Let’s say, you had been approached by a friend, a sibling, a relative, a colleague, or even your child who is now an adult for financial support. So, the question is, ‘Would you lend him or her your money?’. 

Well perhaps, you are willing to lend as you are a charitable person. However, it is possible that you are reluctant to do so. Here, I believe that if you were asked to lend money, you had been inconvenienced. Thus, in this article, I would offer a list of 7 considerations that you can use as a guide so that you could make the most suitable decision on this matter. They are as follows: 

#1: Are You a Kind-Hearted Person? 

First, it is possible for some kind-hearted souls to be overly empathetic and give the needs of others a priority over theirs. For such ‘baik hati’ people, they could lend out of compassion and be prone to financial abuse by malicious people. So here, the question is, ‘Are you one of such people?’. If you are, you may need to get counseled by wiser people who are for you. Such counsel might protect you from losses as a result of lending money to financial bullies. 

#2: What is His Purpose of Borrowing Money? 

A responsible person is one that takes care of his finances. He takes this subject of borrowings seriously and thus, he will not ask for borrowings loosely. But, for some people, life throws them a curveball and as much as they try to mend, fix, or solve their financial issues, they fail and need assistance. If that is the case, it would be okay to offer your support to him, if you choose to.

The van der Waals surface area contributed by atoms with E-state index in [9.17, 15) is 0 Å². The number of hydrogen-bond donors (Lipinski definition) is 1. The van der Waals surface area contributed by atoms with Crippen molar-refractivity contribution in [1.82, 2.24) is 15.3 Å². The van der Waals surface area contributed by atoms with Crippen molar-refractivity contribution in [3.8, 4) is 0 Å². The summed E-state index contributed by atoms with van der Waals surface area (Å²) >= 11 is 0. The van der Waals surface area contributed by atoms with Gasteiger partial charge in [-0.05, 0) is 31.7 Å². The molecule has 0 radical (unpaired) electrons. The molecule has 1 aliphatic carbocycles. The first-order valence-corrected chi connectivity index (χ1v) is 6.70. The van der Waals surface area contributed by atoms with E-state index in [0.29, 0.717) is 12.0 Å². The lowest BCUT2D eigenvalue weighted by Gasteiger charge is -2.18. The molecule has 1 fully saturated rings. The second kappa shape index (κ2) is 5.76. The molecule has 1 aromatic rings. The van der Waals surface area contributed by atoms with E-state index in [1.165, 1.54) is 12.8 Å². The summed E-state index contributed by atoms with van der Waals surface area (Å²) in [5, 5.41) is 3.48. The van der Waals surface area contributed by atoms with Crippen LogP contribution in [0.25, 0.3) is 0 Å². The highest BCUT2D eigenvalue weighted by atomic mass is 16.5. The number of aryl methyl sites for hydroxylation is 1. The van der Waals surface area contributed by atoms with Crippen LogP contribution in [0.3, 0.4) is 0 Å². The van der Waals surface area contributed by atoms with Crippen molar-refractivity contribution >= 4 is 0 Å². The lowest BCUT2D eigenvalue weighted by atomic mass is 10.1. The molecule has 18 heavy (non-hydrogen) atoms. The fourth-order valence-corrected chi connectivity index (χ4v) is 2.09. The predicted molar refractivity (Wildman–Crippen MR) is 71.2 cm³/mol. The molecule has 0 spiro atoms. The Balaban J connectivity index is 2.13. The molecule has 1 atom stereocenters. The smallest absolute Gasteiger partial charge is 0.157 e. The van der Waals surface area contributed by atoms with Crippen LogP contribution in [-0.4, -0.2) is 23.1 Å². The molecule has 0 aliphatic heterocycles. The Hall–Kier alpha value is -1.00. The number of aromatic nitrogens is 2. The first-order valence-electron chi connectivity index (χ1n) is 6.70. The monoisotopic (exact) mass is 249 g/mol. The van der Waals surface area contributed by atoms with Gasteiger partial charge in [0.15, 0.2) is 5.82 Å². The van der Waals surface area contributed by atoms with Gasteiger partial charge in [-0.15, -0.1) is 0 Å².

But, if the person is one that spent lavishly, flaunted wealth, gambled, and all in all, had been financially irresponsible, the key question is, ‘Should he be offered a financial bailout?’. More importantly, are you the one bailing him out? So, this is something that you need to consider as I believe that most of us will wish our money to be used purposely for ‘genuine assistance’ and not be wasted away in haste by people who are irresponsible in the first place. 

#3: Would Our Relationship be Soured if I Refuse to Lend? 

Some lend money because they value friendships and relationships. Worse still, some might be afraid of being labeled as stingy, if they refuse to lend money. To them, saying no to friends and relatives can be difficult as they might be hurtful and unpleasant to them. So, it is easier for them to lend money. 

Here, do not fall into such ‘guilt trap’. All of us have the freedom to choose how, what, and where to spend our hard-earned money. It is ours to decide. So here, if you choose to refuse lending to your friends or relatives, it is perfectly okay. It is not right for your friends or relatives to call you a stingy person. Look. If these people label you as such, there is no point in you keeping them as a friend or as a relative. You should find and surround yourself with better friends who would not abuse you like that.